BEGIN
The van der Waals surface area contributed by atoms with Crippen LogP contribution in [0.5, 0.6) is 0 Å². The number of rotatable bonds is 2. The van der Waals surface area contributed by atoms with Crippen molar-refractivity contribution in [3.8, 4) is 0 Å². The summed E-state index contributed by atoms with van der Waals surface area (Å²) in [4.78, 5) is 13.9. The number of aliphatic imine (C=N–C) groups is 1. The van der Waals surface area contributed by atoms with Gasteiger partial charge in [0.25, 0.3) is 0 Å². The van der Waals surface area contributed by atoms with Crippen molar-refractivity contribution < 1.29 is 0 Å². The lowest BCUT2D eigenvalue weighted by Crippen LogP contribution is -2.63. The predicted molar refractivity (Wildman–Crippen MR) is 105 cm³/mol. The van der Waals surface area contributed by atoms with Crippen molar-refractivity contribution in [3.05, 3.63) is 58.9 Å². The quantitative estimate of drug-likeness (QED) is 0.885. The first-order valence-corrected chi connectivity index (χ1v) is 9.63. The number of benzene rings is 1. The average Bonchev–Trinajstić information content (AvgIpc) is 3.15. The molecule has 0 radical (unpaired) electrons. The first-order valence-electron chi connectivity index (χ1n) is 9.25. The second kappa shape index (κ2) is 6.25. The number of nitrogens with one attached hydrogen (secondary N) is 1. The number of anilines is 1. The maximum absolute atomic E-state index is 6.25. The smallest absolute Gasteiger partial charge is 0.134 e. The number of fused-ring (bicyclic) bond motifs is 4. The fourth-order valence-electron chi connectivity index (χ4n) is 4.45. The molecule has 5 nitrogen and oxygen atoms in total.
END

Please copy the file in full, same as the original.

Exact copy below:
The van der Waals surface area contributed by atoms with Crippen LogP contribution in [0.5, 0.6) is 0 Å². The number of rotatable bonds is 2. The van der Waals surface area contributed by atoms with Crippen molar-refractivity contribution in [3.8, 4) is 0 Å². The summed E-state index contributed by atoms with van der Waals surface area (Å²) in [4.78, 5) is 13.9. The number of aliphatic imine (C=N–C) groups is 1. The van der Waals surface area contributed by atoms with Gasteiger partial charge in [0.25, 0.3) is 0 Å². The van der Waals surface area contributed by atoms with Crippen molar-refractivity contribution < 1.29 is 0 Å². The lowest BCUT2D eigenvalue weighted by Crippen LogP contribution is -2.63. The predicted molar refractivity (Wildman–Crippen MR) is 105 cm³/mol. The van der Waals surface area contributed by atoms with Crippen molar-refractivity contribution in [3.05, 3.63) is 58.9 Å². The quantitative estimate of drug-likeness (QED) is 0.885. The first-order valence-corrected chi connectivity index (χ1v) is 9.63. The number of benzene rings is 1. The average Bonchev–Trinajstić information content (AvgIpc) is 3.15. The molecule has 0 radical (unpaired) electrons. The first-order valence-electron chi connectivity index (χ1n) is 9.25. The second kappa shape index (κ2) is 6.25. The number of nitrogens with one attached hydrogen (secondary N) is 1. The number of anilines is 1. The maximum absolute atomic E-state index is 6.25. The smallest absolute Gasteiger partial charge is 0.134 e. The number of fused-ring (bicyclic) bond motifs is 4. The fourth-order valence-electron chi connectivity index (χ4n) is 4.45. The molecule has 5 nitrogen and oxygen atoms in total.